Nebraska Center for Writers

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About Miles Waggener

PHOENIX SUITES
SKY HARBOR



Phoenix Suites
Copyright © 2003
by Miles Waggener
The Word Works

The desert of the Southwest is the heartland of this poet's meditations on time, civilizations, and the heart's painful lessons. Waggener wields language like a magician, language that excites, exults and leads to discoveries about ourselves and our relationship to the desert. Cover art by Matt Hamon. Winner of the 2002 Washington Prize. — from the publisher

Rare is the book and rarer still the first book, of poetry in which the I yields to the eye. Miles Waggener's Phoenix suites is such a book, casting a clear and steady gaze on what Oppen calls the "sad marvels" of the poet's world. These intelligent, elegiac love songs to the contemporary desert wasteland of Phoenix, Arizona, and to the poet's losts fathers, literary and literal, never steer the easy streets of sentimentality and irony. Rather, they lead through discrete and intimate back ways, such that "The eyes ... are my own. Now yours." — Jim Simmerman

No matter, world or stranger," Waggener says, "put your ears to my lips. Sing through me, and the song will be repeated." And it is — clearly and cleanly. Unto this poet even the most austere world reveals its lush beauty. The stranger and the strange — each is embraced at the crystalline moment. — Nancy Van Winckel

Collisions between desert landscape and air-conditioned condominium developments form a stimulating dynamic and an indelible backdrop on which the poet's major concerns — memory, the land's impression on the psyche, logos, spiritual longing — unfold, to distinct and brilliant consequence. — Chris Dombrowski, author of By Cold Water

One might slip into a cave without a torch and imagine a language of foot scuttle and wing whinny, imagine that one must make from these onsonants and vowels a lyric, a metaphysics — such is the poetry of Miles Waggener — hermetic, intentional, and of great necessity. — Sandra Alcosser, author of A Fish to Feed All Hunger and Except by Nature


Sky Harbor
Copyright © 2011
by Miles Waggener
Pinyon Publishing

One might slip into a cave without a torch and imagine a language of foot scuttle and wing whinny, imagine that one must make from these consonants and vowels a lyric, a metaphysics — such is the poetry of Miles Waggener — hermetic, intentional, and of great necessity. — Sandra Alcosser, author of A Fish to Feed All Hunger and Except by Nature

"Sky Harbor” is the name of Phoenix, Arizona's international airport, through whose automatic sliding doors — at one point in this fabulous collection of the same name — a sparrow flies. The human-constructed and the unconstructed abut constantly in Miles Waggener's second full-length collection, wherein collisions between desert landscape and air-conditioned condominium developments form a stimulating dynamic, and an indelible backdrop on which the poet's major concerns — memory, the land's impression on the psyche, logos, spiritual longing — unfold, to distinct and brilliant consequence. When all the clique-ish whisperings cease, we will come to poetry like Miles Waggener's Sky Harbor to regain a sense of what the genre can truly do. Rigorous and rewarding, brimful of craft and passion, this book emanates from a place — in the physical landscape and in the landscape of the mind — that is both longed for and exquisitely evoked. These poems shine the reader “through the lock's narrow way." — Chris Dombrowski, author of By Cold Water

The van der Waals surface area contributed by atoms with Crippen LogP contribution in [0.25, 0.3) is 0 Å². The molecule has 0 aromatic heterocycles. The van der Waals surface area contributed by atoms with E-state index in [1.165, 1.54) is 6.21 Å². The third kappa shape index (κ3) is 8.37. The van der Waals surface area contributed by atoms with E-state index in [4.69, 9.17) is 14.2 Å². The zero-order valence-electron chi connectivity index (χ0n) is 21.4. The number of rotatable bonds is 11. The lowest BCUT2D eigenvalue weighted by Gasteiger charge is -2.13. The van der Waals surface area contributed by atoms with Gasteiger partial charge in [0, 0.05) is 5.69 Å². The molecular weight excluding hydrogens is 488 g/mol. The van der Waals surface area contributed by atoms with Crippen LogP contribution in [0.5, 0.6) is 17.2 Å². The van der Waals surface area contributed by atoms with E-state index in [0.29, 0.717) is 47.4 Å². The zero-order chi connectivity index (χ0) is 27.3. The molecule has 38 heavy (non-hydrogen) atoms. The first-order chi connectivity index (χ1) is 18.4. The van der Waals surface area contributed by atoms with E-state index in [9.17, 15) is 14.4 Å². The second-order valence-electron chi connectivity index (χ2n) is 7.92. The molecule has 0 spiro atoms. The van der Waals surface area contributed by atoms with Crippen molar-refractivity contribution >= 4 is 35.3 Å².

Enter an earth dark with portents, some of which we have created ourselves: bird dead from a boy's rock, fetus unable to come to term. In this uncannily orchestrated book of poems, the earth, our familiar, is given back to us strange, a landscape caught between the violence of the past and impending apocalypse, where we, as humans, exist between danger and domain. Miles Waggener has written a narrative of last days in a language that staggers, turning corners, sometimes perilously, in a search for doors, gates, horizons which will open, “the last-ditch efforts in the inclement that you, that your children become.” Read this book slowly; it is as breathtaking and suspenseful as our time here. — Melissa Kwasny, author of The Nine Senses


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